Jonas received a BA in art history from Mount Holyoke College in 1958, studied sculpture at the School of the Museum of Fine Arts in Boston, and received an MFA in sculpture from Columbia University in 1965. Jonas taught at MIT from 1998 to 2014, and is currently professor emerita in ACT within the School of Architecture and Planning.

The recipient of numerous honors and awards, Jonas represented the United States in the U.S. Pavilion at the 56th Venice Biennale in 2015 with an installation organized by the MIT List Visual Arts Center and commissioned by its director, Paul Ha.

“Contemporary art would not be where it is today without Joan Jonas’s trailblazing work in performance and video art,” says Ha. “The Biennale exhibition demonstrates that her extraordinary contribution to the field and her experimental approach to art making continues. We are thrilled to see Joan receive this singular recognition from the Kyoto Prize committee.”

The Biennale installation, entitled “They Come to Us Without a Word,” was praised as “a triumph” by Roberta Smith, art critic and writer for The New York Times.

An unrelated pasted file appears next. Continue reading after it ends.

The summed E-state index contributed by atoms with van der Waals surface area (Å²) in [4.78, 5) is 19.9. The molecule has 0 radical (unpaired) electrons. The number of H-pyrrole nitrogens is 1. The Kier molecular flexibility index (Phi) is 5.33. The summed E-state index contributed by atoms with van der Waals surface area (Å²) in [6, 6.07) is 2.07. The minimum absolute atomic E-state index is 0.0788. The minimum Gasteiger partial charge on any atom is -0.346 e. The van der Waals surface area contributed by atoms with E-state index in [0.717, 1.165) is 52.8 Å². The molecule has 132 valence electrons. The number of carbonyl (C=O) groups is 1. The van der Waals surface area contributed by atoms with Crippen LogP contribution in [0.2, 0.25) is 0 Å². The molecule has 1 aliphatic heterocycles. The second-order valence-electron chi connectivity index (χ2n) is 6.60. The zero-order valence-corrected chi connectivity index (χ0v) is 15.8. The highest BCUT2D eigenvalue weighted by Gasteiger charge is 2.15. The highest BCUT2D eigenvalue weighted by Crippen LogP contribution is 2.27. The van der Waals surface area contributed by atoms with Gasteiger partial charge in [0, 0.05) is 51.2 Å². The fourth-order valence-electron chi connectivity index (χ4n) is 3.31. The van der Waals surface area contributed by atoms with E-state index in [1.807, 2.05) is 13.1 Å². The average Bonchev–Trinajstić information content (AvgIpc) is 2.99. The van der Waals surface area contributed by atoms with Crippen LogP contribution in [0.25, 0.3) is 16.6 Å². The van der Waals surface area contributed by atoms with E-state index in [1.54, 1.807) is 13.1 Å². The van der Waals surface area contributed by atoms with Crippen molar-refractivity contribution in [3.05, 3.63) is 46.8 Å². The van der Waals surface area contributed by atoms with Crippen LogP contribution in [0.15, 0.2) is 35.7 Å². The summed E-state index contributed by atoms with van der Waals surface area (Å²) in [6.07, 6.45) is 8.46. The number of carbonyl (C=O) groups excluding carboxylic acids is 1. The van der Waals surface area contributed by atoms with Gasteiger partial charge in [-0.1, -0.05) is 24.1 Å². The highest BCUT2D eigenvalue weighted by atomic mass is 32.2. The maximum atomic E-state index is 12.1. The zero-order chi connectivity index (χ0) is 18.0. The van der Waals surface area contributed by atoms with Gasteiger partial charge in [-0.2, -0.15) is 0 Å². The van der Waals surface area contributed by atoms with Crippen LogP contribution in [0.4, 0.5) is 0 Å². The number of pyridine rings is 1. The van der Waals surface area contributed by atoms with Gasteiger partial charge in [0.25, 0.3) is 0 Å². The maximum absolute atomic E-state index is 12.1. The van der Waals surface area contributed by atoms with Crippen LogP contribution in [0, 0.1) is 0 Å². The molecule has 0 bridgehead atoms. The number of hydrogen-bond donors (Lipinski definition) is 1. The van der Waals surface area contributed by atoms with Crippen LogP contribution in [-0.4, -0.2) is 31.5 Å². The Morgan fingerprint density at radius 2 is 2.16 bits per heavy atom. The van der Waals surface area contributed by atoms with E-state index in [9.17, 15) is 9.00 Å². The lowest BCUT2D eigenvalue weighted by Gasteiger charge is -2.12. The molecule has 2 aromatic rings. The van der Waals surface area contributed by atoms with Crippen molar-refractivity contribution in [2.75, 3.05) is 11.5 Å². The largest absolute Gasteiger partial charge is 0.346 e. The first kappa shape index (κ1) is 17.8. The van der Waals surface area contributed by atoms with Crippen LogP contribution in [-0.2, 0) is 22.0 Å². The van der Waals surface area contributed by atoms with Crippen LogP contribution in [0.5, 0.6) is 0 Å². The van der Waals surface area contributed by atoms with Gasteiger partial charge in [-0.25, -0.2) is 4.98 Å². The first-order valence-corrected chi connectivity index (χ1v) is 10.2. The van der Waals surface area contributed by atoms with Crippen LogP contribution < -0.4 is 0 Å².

“Performance art is a young person’s sport, most often pursued in heat, often accompanied by sensationalism and abandoned as stamina fades,” Smith wrote in 2015. “But, at 78, Joan Jonas has avoided all of the above, quietly but determinedly elaborating performance into an immersive multimedia art form that has sustained her for more than five decades.”

Jonas has had numerous significant solo exhibitions around the world, including a career retrospective currently on view in London at the Tate Modern through August 5. Other recent examples include the NTU Centre for Contemporary Art Singapore (CCA) (2016); Centre for Contemporary Art, Kitakyushu Project Gallery in Japan (2014); Kulturhuset Stadsteatern Stockholm (2013); Proyecto Paralelo in Mexico (2013); Contemporary Arts Museum in Houston (2013); Bergen Kunsthall in Norway (2011); and Museum of Modern Art in New York (2010). Jonas has been represented in dOCUMENTA in Kassel, Germany, six times since 1972, and has had major retrospectives at the Stedelijk Museum in Amsterdam, Galerie der Stadt Stuttgart in Germany, and the Queens Museum of Art in New York.

2018 Kyoto laureates

Jonas is one of three Kyoto laureates for 2018 in the fields at Arts and Philosophy, Advanced Technology, and Basic Sciences. The honoree for Advanced Technology is Karl Deisseroth, a professor at Stanford University, for his research in optogenetics and the development of causal systems neuroscience. In Basic Sciences, the foundation selected Masaki Kashiwara, a professor at Kyoto University, for his outstanding contributions to a broad spectrum of modern mathematics.

Jonas is the 13th individual from the MIT community, including alumni, to receive the Kyoto Prize. Including this year’s laureates, 108 individuals and one organization have received the honor.

Press Mentions

Boston Globe

The Boston Globe reports that Prof. Emerita Joan Jonas has been awarded the 2018 Kyoto Prize. The prize honors “important figures in the fields of advanced technology, basic sciences, and arts and philosophy.”